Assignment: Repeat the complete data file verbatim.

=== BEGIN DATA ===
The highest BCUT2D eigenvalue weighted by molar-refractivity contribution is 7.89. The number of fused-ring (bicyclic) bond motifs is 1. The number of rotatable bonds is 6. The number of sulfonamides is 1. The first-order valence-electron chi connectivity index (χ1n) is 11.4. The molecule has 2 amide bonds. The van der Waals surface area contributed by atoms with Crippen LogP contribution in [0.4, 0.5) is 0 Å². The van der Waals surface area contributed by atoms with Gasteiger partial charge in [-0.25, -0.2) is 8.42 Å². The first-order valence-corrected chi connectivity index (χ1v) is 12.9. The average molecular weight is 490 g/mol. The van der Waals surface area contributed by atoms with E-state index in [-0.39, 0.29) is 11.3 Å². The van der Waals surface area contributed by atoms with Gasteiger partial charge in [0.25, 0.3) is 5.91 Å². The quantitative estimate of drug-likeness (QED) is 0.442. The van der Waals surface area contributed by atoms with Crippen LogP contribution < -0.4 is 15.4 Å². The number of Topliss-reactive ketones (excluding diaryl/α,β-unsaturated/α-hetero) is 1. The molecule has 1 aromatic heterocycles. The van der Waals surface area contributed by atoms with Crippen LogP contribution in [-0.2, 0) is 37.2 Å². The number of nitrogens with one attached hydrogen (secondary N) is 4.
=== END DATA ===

The highest BCUT2D eigenvalue weighted by molar-refractivity contribution is 7.89. The number of fused-ring (bicyclic) bond motifs is 1. The number of rotatable bonds is 6. The number of sulfonamides is 1. The first-order valence-electron chi connectivity index (χ1n) is 11.4. The molecule has 2 amide bonds. The van der Waals surface area contributed by atoms with Crippen LogP contribution in [0.4, 0.5) is 0 Å². The van der Waals surface area contributed by atoms with Gasteiger partial charge in [-0.25, -0.2) is 8.42 Å². The first-order valence-corrected chi connectivity index (χ1v) is 12.9. The average molecular weight is 490 g/mol. The van der Waals surface area contributed by atoms with E-state index in [-0.39, 0.29) is 11.3 Å². The van der Waals surface area contributed by atoms with Gasteiger partial charge in [0.25, 0.3) is 5.91 Å². The quantitative estimate of drug-likeness (QED) is 0.442. The van der Waals surface area contributed by atoms with Crippen LogP contribution < -0.4 is 15.4 Å². The number of Topliss-reactive ketones (excluding diaryl/α,β-unsaturated/α-hetero) is 1. The molecule has 1 aromatic heterocycles. The van der Waals surface area contributed by atoms with Crippen LogP contribution in [-0.2, 0) is 37.2 Å². The number of nitrogens with one attached hydrogen (secondary N) is 4.